In the MicKinsey Quarterly is an article: “Five routes to more innovative problem solving”
Tricky problems must be shaped before they can be solved. To start that process, and stimulate novel thinking, leaders should look through multiple lenses.
By Olivier Leclerc and Mihnea Moldoveanu
They describe something they call the “Flexon” approach.
I commented “The flexons approach outlined in the article may well be suitable for problems that can be well defined and analyzable. However there is a very large class of problems that cannot easily be defined and analysed. These are known as wicked problems and arise in many social and business environments.
While I agree that “Tricky problems must be shaped before they can be solved”, I suggest that the first thing any problem solver should identify is what class of problem they are facing. One classification scheme is tame/complex/wicked.
A tame problem has an obvious solution. It is easy to show that the solution solves the problem.
A complex problem is one that can be well defined, but does not have an obvious solution. It may have multiple solutions but it is possible to demonstrate that a particular solution will solve the problem and different solutions can be compared.
A wicked problem is not easily defined, there is no obvious solution, any solution may change the problem, it is not easy to demonstrate that the solution will solve the problem and it is not possible to objectively compare solutions.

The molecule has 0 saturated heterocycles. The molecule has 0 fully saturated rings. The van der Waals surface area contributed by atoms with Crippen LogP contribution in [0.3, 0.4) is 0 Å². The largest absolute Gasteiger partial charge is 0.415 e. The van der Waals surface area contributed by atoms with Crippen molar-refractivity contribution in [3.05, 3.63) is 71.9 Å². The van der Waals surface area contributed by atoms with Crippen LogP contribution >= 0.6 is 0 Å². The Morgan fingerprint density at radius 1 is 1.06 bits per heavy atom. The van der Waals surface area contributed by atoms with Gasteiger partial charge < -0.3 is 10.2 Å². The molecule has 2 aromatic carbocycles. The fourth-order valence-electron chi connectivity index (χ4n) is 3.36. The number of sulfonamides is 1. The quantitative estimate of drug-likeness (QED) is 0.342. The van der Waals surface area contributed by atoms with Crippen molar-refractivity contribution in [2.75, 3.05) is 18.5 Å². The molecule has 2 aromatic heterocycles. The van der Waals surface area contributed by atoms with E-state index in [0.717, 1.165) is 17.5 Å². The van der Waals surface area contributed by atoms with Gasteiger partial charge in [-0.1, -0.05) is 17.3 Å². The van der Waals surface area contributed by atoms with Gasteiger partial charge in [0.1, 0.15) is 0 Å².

The Flexon approach is appropriate for tame and complex problems but is totally unsuitable for wicked problems. Unfortunately, wicked problems are very common in business. The CEO introduces a new policy designed to reduce costs and employee behaviors changes such that a whole new class of costs get created. A new law is passed requiring doctors to report child abuse and the parents of abused children stop taking them to the doctor thus reducing the health care the child receives. A large internet company changes its terms and conditions and there is a huge negative public reaction and they have to back down.
These are often called unintended consequences. However, the real issue is that the problem has not been properly classified, understood or resolved.
Most problem solving goes wrong with the first few assumptions. Assuming that there is a Flexon approach that will address wicked problems is likely to be one of those assumptions.
The article claims that the Flexon approach “can be useful in a wide range of situations …”. I suggest that the article should provide a guide as to where it is not useful. Using the wrong approach is where most problem solving goes wrong.